RMI: ‘Clean up your act’

tw-pic-12-9Journal 12/9/1977

P7 Interior Plumbing and Aeronautics by Joe Murphy Recently a special Committee on Resources and Development appointed by HiCom Adrian Winkel came to Majuro to meet with local authorities and businesspeople to find out what could be learned about the development desires of the Marshallese people. “We have come to see how we can help, if possible” is how the visit was described. Such, of course, is the frame of mind one always comes to the district with. People leave Saipan and come to the districts to “help” the districts. Mention was made of a mysterious district plan here in the Marshalls that the special committee people had been promised a copy but which had not yet been made available.

Ron Levy of RRE said he did not see how we could talk about development since the committee didn’t have the plan and the local authorities did not make the plan available to local business people. So what do you do in a meeting when around 30 business people sit and hear that the plan they have become to discuss is not available either to the guys conducting the meeting or the attendees? You knock Air Micronesia because they charge too much for air freight for people who live in Majuro. You knock the shipping companies for their high rates. If you are a shipper, you knock the lack of government subsidy for shippers. You decry the lack of political certainty. You tell the Saipan people that if they cannot effectively regulate air and sea transportation and freight rates, that maybe they should try to get a federal agency to do it — just after urging more decentralization. You wonder what the Saipan people are going to do when they go back to Saipan with all this information. “We’re going to make a report to the High Commissioner…” You wonder if Winkel will actually read it? Will it be printed? Discussed at a headquarters cabinet meeting? Left with a coffee ring on it? Placed on top of the “Must Do” pile?

Just think of it — the possibilities are limitless. And it creates work. Something to do. Might even demand a follow up! Ah to govern!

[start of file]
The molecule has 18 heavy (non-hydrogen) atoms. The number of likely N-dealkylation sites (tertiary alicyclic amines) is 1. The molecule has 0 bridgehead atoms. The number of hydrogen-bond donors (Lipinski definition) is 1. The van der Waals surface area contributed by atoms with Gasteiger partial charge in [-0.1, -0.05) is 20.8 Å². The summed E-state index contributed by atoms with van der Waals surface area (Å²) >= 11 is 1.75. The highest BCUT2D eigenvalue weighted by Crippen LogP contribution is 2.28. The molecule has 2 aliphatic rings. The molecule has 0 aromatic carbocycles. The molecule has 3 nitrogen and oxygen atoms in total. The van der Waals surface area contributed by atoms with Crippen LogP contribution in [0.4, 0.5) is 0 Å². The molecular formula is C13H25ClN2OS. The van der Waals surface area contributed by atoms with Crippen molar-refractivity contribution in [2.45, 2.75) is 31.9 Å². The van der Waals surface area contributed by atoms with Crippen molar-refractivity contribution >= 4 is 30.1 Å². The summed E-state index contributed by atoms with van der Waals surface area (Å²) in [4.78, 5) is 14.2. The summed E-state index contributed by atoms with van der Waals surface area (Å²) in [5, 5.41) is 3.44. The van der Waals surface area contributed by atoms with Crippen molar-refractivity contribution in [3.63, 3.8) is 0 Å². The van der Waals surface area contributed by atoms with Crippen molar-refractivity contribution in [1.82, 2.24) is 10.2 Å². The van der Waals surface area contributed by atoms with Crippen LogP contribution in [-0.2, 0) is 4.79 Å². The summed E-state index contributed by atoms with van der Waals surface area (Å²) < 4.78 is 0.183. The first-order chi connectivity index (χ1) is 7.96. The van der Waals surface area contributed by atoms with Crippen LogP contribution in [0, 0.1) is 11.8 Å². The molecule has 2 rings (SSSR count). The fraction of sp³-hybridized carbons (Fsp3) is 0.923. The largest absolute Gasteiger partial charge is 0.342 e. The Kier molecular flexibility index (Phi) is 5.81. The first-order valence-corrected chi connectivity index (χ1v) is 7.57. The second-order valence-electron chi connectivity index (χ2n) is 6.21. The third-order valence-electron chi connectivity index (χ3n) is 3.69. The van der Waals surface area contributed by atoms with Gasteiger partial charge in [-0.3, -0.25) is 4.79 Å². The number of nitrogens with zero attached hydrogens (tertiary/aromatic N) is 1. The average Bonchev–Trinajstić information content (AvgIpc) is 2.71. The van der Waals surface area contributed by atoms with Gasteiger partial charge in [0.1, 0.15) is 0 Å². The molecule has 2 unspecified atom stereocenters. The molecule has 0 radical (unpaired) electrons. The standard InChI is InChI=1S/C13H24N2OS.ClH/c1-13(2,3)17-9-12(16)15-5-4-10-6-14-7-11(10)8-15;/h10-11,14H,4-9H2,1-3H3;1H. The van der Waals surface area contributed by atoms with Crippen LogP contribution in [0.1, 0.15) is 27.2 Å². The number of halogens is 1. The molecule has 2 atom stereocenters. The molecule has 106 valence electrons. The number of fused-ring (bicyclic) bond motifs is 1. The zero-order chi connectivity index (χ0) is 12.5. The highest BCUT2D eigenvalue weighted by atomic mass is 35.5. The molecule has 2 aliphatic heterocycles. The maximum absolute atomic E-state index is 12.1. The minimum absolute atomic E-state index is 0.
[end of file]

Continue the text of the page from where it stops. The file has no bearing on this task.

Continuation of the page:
Journal 12/13/1991

P2 Funding cutbacks stymie water upgrade Majuro faces a bleak future with regard to existing fresh water supplies, according to Bernie Cotter, Majuro Water and Sewer Company manager. This assessment was made in response to Journal questions triggered by an MWSC notice in the paper announcing a cutoff of all new hook ups due to funding problems. “MWSC is receiving 38 percent less subsidy this year,” said Cotter. This is enough to maintain “our current level of service barely,” he said. “We have the water, but our distribution system is very poor. The lines that are in place now were all installed in a haphazard way and there was no overall plan.” Funding problems will likely prevent improvements from being realized.

Journal 12/15/2000

P1 Passport probe A naturalized Marshallese citizen has petitioned the High Court to order the RMI government to renew his passport. But an official in the Attorney General’s office said that all requests for renewals of purchased RMI passport are under investigation — and therefore at least temporarily, on hold — as part of a broader probe by the Task Force on Accountability of the previous passport sales program.

P10 ‘Marshalls: clean up your act’ by US Representatives Doug Bereuter and Don Young We are alarmed at the opportunities lost by the Marshall Islands over the last decade to make significant progress in achieving economic self-sufficiency. Since the inception of the Compact, nearly $1 billion of US aid has been provided to the Marshall Islands. The US State Department characterized the RMI Government as “a swollen and inefficient public sector that continues to swallow a substantial percentage of the national budget.” The General Accounting Office testified before Congress that waste, fraud, mismanagement and misuse of funds continues to be a serious problem. No doubt some of the responsibility for this lies with the US government for not providing sufficient guidance and oversight. We intend to fix that. But we cannot ignore the failure of the Marshall Islands Government to live up to its part of the contract. Despite massive aid, hospitals and schools are in disrepair and lack basic supplies. Unemployment is excessive.